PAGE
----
Gita Brooke and her late husband, Anthony, spent a lifetime together helping people and striving for world peace.
At Mr Brooke's memorial service in the Sarjeant Gallery on Sunday night, Mrs Brooke continued their generosity by bequeathing the couple's Allison St home on Durie Hill to the Peace Through Unity Charitable Trust, which is now based in Wanganui.
Mr Brooke, the last Rajah Muda of Sarawak, died in Wanganui on March 2. He was 98.
Mrs Brooke shared her memories at the service, which was attended by Mr Brooke's son Lionel James, and grandsons Jason and Laurence from Britain, family from Brisbane, British High Commissioner Vicki Treadell, and friends from Wanganui and around New Zealand.
Mrs Brooke spoke of her late husband breezing into her life in Sweden more than 30 years ago.
It was not love at first sight, but "a deep and instant recognition, as though we had known each other all our lives".
They had deep, fiery discussions in an evolving relationship, Mrs Brooke said, but it was always friendly fire. "Utterly invigorating discussions, but never arguments, on the purposes of life, human rights issues and the challenges and opportunities facing the world."
Mrs Brooke said her husband was a "soul-infused human being who overcame his shyness".
Innuendo and small-mindedness from some quarters marked a large part of Mr Brooke's life because of his belief in world peace through social justice, underscored by his love of Sarawak and that country's people's right to their sovereignty.
In his tribute, grandson Jason described Mr Brooke as "a man of courage and integrity", despite the British Government banning his grandfather from entering Sarawak for 17 years.
In a filmed interview that was played at the service, Mr Brooke said that in February 1946 he had read there had been a silent announcement in the House of Commons that his uncle Vyner had ceded Sarawak to the King of England.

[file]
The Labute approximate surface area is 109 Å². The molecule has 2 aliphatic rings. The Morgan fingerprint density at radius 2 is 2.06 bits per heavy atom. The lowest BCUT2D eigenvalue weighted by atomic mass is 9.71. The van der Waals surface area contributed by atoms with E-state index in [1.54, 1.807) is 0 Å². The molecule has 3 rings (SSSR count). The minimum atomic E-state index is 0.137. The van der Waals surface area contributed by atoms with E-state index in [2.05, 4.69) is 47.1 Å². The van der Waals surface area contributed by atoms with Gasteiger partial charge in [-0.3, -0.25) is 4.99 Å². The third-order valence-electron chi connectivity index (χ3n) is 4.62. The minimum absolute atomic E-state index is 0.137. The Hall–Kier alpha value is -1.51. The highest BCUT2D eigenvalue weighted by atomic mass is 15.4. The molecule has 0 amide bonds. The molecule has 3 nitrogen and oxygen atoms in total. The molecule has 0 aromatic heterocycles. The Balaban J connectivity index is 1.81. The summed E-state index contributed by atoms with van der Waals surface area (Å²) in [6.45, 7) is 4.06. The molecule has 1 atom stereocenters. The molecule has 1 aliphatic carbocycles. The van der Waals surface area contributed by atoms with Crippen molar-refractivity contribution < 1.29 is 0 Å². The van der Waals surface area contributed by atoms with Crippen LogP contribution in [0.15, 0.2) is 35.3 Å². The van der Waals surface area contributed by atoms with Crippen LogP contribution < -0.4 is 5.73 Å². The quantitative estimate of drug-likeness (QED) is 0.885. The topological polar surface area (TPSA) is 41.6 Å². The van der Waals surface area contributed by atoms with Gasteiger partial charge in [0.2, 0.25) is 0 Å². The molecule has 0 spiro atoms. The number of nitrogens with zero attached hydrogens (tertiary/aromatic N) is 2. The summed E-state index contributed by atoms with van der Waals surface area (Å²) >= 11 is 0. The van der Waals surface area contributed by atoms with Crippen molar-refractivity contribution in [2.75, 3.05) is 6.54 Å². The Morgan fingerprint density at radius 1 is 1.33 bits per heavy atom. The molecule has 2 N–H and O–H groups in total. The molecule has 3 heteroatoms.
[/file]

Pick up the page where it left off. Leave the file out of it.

Mr Brooke said it was not only illegal, but the people of Sarawak were not considered, and he would fight tooth and nail to make sure they were properly consulted so they could choose what government they wanted.
He said he did not want a British colony.
Mr Brooke was returning to Sarawak from Britain in 1946 but got only as far as the Philippines when he was stopped by police and told that he could not enter Sarawak.
Mrs Brooke said the British Government never relinquished the "undesirable persons enactment," that they placed on her husband's name, despite his written request to Prime Minister Tony Blair and the House of Lords for his name to be cleared.
Lord Avery took up the cause last year, but the wording of the act could not be found, so it could not be relinquished.
Jason said his grandfather received a letter from the Queen sending her best wishes and affirming Mr Brooke was a "citizen of good standing".
Unfortunately, Mr Brooke was too ill to comprehend the intention of the letter, said Jason.
In 1951 Mr Brooke made the decision to relinquish his ascension to the Sarawak throne, and he only returned there in 1964 and 1983 as a guest of the state.
Jason said his grandfather also returned there in 1991 to protest at the imprisonment of of the Penan people for obstructing the logging of their forests. The Brookes arrived in Wanganui in 1987, bringing to an end their globetrotting.